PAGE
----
My suggestion: try a new perspective.  Why not read and engage with other Christians who accept theistic evolution, who do not see it as a contradiction in terms?    Unfortunately, the author shows no indication of having done this.  He does not site, nor really show any indication, of having interacted with any of the many Christians who do hold the view of finds difficult: Francis Collins, John Polkinghorne, Karl Giberson, Peter Enns and the list goes on and on.

What argument does he provide for why he has trouble with theistic evolution?  Textbook definitions!  He gives textbook definitions (not with any links to which textbooks, by the way) of the two terms.  Since at a quick glance the definitions do not appear to fit together the conclusion is made almost as fast, they cannot fit together therefore theistic evolution is out.  This is incredibly simplistic.   It makes Christian apologetics seem anti-intellectual.  

Imagine someone turned such tactics on this apologist to argue against the Trinity, the doctrine that states one God exists as three persons.  

Its a contradiction in terms.  Just look at the textbook definitions.  One = 1.  Three = three ones.  One cannot equal three.  

I am sure he would not accept such an argument.

I am also sure that when it comes to using our brains, as Christians we need to do better.

(The aforementioned Peter Enns recently wrote a fantastic article which goes along with what I am saying here: the scandal of the evangelical mind is that we are not allowed to us it.  Instead all our conclusions had better fit into what is allowed to be believed.)

I don’t know anything else about this author.  From reading his website, he seems like a brilliant guy.  Maybe he just wrote a poor blog post (I am sure most of mine are!).  Yet what does this say to people who are truly interested in Jesus and truly believe in evolution?  What does this say to scientists who have spent their lives studying the world and are as certain of evolution as they are of anything else?  Do we really want to force them to choose?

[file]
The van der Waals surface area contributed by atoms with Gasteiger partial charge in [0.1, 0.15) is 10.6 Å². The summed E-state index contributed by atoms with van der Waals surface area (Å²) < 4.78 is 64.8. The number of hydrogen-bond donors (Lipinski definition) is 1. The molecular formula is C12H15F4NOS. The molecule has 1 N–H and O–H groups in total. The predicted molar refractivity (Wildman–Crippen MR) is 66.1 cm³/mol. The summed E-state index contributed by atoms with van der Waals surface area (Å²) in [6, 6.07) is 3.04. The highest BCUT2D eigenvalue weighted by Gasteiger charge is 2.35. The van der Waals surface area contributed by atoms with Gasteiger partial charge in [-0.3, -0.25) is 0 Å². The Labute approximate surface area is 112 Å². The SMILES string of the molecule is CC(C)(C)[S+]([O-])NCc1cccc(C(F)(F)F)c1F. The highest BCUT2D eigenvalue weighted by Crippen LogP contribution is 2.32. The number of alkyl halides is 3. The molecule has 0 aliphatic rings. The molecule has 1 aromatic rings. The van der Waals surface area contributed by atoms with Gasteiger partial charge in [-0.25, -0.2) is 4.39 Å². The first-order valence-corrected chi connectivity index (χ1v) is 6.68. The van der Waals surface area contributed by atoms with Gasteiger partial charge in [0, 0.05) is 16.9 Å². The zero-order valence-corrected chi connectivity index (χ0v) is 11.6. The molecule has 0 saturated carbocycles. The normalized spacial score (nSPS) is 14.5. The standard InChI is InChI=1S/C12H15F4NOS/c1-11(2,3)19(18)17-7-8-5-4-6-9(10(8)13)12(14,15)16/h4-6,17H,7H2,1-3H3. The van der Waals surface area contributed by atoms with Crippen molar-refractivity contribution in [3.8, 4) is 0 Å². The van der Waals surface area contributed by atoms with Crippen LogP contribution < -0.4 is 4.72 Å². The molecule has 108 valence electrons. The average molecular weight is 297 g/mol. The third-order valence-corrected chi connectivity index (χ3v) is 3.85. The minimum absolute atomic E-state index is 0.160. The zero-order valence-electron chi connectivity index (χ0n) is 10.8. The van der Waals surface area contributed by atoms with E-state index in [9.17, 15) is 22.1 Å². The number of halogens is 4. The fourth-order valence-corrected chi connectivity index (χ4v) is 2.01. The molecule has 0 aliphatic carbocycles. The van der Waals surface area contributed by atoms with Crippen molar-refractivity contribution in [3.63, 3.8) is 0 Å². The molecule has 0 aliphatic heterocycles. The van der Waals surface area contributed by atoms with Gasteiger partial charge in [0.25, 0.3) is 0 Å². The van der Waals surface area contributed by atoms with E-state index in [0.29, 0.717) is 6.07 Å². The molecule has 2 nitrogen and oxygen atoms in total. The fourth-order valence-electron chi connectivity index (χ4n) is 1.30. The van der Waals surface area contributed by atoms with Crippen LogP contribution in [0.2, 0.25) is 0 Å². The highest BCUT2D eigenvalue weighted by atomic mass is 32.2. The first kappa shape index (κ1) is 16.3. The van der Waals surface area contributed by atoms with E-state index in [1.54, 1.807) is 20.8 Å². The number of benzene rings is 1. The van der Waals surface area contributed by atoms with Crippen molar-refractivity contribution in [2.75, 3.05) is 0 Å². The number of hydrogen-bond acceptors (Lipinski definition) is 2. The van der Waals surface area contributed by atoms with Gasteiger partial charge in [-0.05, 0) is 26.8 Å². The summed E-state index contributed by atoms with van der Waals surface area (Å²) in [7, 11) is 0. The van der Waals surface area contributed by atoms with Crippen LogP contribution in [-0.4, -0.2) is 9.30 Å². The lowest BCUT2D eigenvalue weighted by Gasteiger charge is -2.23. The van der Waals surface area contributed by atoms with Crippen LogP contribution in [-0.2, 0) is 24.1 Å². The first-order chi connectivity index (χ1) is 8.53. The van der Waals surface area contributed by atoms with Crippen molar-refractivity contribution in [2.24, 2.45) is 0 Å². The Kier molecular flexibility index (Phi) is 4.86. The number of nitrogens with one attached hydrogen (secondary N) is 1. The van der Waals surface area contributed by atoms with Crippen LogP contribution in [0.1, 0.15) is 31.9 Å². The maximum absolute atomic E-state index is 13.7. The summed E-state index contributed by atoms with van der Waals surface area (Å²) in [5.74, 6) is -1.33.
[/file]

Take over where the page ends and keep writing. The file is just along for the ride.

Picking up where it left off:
After he is done familiarizing himself with his Christian brothers and sisters who are theistic evolutionists, he could read Tim Keller’s book The Reason for God where he will find this wise quote:

What can we conclude? Since Christian believers occupy different positions on boththe meaning of Genesis 1 and on the nature of evolution, those who are considering Christianity as a whole should not allow themselves to be distracted by this intramural debate. The skeptical inquirer does not need to accept any one of these positions in order to embrace the Christian faith. Rather, he or she should concentrate on and weigh the central claims of Christianity. Only after drawing conclusions about the person of Christ, the resurrection and the central tenets of the Christian message should one think through the various options with regard to creation and evolution” (Keller, 94)

For the Kids – PSU Dance MaraTHON!

Thon 202Eleven years ago this weekend I danced in the Penn State dance marathon.  It is still one of the coolest things I have ever done in my life.  Penn State has been doing  THON for decades with the purpose of raising money to fight childhood cancer.  The fundraising each year culminates in the actual dance marathon when, for one entire weekend, forty-six hours (forty-eight when I did it), the dancers stay up – no sleeping and no sitting.

THON is the simply the best thing Penn State does.  You could argue it is the best thing any group of college students anywhere do since it is the largest student-run philanthropy in the world.  To learn more about THON, check out this article: Penn State THON Ready to Go

I hope kids suffering with cancer are encouraged this weekend.

I hope lots of money is raised and progress towards a cure for cancer continues.

For the kids!

Make a donation to THON!

Work Matters and Love Does (Review of Books on Vocation)

Growing up in the church I got the impression that there were two sorts of Christians: those called by God to do fantastic things such as pastors and missionaries, and the rest who had to spend their time in less holy and unimportant jobs.  It was almost as if the sole purpose of Christianity was to get to heaven and work was what most people did to pass the time till they got there.  Sure, there was the hope that you could evangelize your coworkers, but other than that work was kind of unimportant.  It was what you did to make money, some of which you gave to the church where the real holy work happened.

Since then, I have learned the error of such thinking.  I have come to see the Bible as teaching that all Christians are called by God to a specific sort of work.  God calls doctors, nurses, teachers, business leaders and engineers as much as pastors and missionaries.  Yet I do think many Christians still believe as I once did.